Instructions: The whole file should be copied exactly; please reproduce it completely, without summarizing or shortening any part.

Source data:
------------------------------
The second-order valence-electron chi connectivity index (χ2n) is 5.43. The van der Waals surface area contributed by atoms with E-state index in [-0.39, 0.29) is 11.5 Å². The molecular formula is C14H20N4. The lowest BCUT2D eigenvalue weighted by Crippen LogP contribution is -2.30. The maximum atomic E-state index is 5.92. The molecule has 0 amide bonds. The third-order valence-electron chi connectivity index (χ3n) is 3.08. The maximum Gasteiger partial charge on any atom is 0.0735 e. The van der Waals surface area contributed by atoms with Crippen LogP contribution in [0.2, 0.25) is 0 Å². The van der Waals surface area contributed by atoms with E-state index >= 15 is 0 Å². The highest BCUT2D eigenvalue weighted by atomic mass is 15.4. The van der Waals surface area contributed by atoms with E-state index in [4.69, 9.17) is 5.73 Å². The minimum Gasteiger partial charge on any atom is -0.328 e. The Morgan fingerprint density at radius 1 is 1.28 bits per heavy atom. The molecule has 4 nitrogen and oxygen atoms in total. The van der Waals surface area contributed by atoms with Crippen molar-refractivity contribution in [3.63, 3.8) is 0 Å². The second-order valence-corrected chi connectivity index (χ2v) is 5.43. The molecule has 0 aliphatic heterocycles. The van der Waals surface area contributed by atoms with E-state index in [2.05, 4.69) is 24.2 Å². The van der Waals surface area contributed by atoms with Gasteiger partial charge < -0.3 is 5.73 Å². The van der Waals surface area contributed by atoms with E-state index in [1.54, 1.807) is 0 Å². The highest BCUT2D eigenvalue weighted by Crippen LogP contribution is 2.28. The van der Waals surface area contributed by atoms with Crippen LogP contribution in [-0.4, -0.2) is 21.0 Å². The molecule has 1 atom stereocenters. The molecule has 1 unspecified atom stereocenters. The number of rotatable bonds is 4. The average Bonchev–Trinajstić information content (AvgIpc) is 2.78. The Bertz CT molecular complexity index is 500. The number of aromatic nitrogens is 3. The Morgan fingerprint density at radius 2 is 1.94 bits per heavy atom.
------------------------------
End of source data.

The second-order valence-electron chi connectivity index (χ2n) is 5.43. The van der Waals surface area contributed by atoms with E-state index in [-0.39, 0.29) is 11.5 Å². The molecular formula is C14H20N4. The lowest BCUT2D eigenvalue weighted by Crippen LogP contribution is -2.30. The maximum atomic E-state index is 5.92. The molecule has 0 amide bonds. The third-order valence-electron chi connectivity index (χ3n) is 3.08. The maximum Gasteiger partial charge on any atom is 0.0735 e. The van der Waals surface area contributed by atoms with Crippen LogP contribution in [0.2, 0.25) is 0 Å². The van der Waals surface area contributed by atoms with E-state index >= 15 is 0 Å². The highest BCUT2D eigenvalue weighted by atomic mass is 15.4. The van der Waals surface area contributed by atoms with E-state index in [4.69, 9.17) is 5.73 Å². The minimum Gasteiger partial charge on any atom is -0.328 e. The Morgan fingerprint density at radius 1 is 1.28 bits per heavy atom. The molecule has 4 nitrogen and oxygen atoms in total. The van der Waals surface area contributed by atoms with Crippen molar-refractivity contribution in [3.63, 3.8) is 0 Å². The second-order valence-corrected chi connectivity index (χ2v) is 5.43. The molecule has 0 aliphatic heterocycles. The van der Waals surface area contributed by atoms with E-state index in [2.05, 4.69) is 24.2 Å². The van der Waals surface area contributed by atoms with Gasteiger partial charge < -0.3 is 5.73 Å². The van der Waals surface area contributed by atoms with E-state index in [1.54, 1.807) is 0 Å². The highest BCUT2D eigenvalue weighted by Crippen LogP contribution is 2.28. The van der Waals surface area contributed by atoms with Crippen LogP contribution in [-0.4, -0.2) is 21.0 Å². The molecule has 1 atom stereocenters. The molecule has 1 unspecified atom stereocenters. The number of rotatable bonds is 4. The average Bonchev–Trinajstić information content (AvgIpc) is 2.78. The Bertz CT molecular complexity index is 500. The number of aromatic nitrogens is 3. The Morgan fingerprint density at radius 2 is 1.94 bits per heavy atom.